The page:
“Today is a good day for British music,” says Live Nation executive president of touring, international, Phil Bowdery. “Live Nation and Ticketmaster’s support and funding, taken together with the new Arts Council England fund, is a massive boost to those venues and the musicians who play in them.”

For AEG Europe’s vice president of programming, Emma Bownes, today’s announcement is “an important step in protecting small music venues and supporting the emerging talent that use these spaces to hone their craft.”

Discussions with the Pipeline Investment Fund stakeholders, governments and funding bodies in England, Wales, Scotland and Northern Ireland will continue across the next few months to deliver more options for the music industry to support grassroots music venues through the Pipeline Investment Fund programme.

 


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Fightback Lager seeking to partner with more venues

Fightback Lager – of which every pint sold goes towards protecting the UK’s grassroots venues – has announced it is looking to secure more venue and other industry partners.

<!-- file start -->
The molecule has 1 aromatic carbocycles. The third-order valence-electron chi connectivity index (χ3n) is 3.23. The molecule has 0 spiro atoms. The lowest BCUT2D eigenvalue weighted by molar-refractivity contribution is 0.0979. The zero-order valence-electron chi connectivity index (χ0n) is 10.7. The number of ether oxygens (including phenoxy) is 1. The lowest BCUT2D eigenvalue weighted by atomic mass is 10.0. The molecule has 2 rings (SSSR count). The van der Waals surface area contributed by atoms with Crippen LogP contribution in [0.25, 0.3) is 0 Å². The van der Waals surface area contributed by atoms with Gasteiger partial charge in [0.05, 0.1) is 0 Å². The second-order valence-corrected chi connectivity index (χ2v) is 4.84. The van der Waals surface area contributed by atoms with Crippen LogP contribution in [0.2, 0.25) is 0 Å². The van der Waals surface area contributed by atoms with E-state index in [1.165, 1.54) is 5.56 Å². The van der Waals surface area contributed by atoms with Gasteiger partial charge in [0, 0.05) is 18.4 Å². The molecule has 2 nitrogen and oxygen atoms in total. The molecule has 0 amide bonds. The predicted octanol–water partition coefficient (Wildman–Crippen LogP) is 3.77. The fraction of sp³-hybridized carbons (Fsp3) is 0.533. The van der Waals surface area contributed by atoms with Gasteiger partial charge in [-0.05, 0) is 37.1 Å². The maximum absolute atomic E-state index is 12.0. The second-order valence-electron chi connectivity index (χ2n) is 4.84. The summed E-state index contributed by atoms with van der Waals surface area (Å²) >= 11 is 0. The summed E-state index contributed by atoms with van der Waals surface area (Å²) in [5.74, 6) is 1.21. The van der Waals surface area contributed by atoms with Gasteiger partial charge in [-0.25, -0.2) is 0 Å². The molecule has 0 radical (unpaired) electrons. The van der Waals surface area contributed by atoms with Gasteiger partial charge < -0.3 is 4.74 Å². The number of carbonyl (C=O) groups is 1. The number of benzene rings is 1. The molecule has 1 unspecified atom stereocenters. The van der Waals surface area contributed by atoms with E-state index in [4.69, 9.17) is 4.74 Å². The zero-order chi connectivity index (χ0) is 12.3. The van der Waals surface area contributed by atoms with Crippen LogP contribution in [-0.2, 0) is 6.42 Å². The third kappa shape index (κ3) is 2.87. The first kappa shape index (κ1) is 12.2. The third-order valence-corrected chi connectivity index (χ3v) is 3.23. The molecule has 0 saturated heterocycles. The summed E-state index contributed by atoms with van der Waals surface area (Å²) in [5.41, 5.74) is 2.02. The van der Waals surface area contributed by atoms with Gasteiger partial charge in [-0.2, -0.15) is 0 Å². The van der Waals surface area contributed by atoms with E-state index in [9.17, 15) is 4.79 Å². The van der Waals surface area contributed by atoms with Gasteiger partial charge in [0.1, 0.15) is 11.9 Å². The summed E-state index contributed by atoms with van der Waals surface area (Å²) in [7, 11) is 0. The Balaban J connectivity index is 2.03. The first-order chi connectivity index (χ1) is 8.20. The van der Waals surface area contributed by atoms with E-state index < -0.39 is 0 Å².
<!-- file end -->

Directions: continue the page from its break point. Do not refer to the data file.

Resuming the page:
Fightback Lager launched at December’s Fightback Manchester festival with a mission to support, protect and improve UK grassroots music venues. Music Venue Trust receives a donation from every pint sold of the lager, which is brewed in Manchester’s ShinDigger brewery.

The beer is now looking for more partner venues.

Fightback Lager is an official pouring partner of next month’s International Live Music Conference (ILMC), taking place from 5 to 8 March. Fightback Lager is also served in five venues participating in Fightback Bristol, a two-week festival celebrating Bristol’s vital grassroots music venues taking place until 18 February.

Fightback Bristol will see more than 100 events take place at over 14 local grassroots music venues, promoting Bristol’s emerging and existing musical talent and encouraging audiences to visit the city’s grassroots venues.

“These venues are the backbone of the live music scene in Bristol, providing spaces where artists can take their first steps, develop and grow,” says Gary Prosser, director of Fightback Brewing Company.

“Fightback Bristol provides an opportunity to showcase the fantastic range of artists and venues that Bristol enjoys, celebrating the history of our music scene and supporting its future.”

Venues can register their interest in Fightback Lager here.

 


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Delight as Agent of Change adopted in London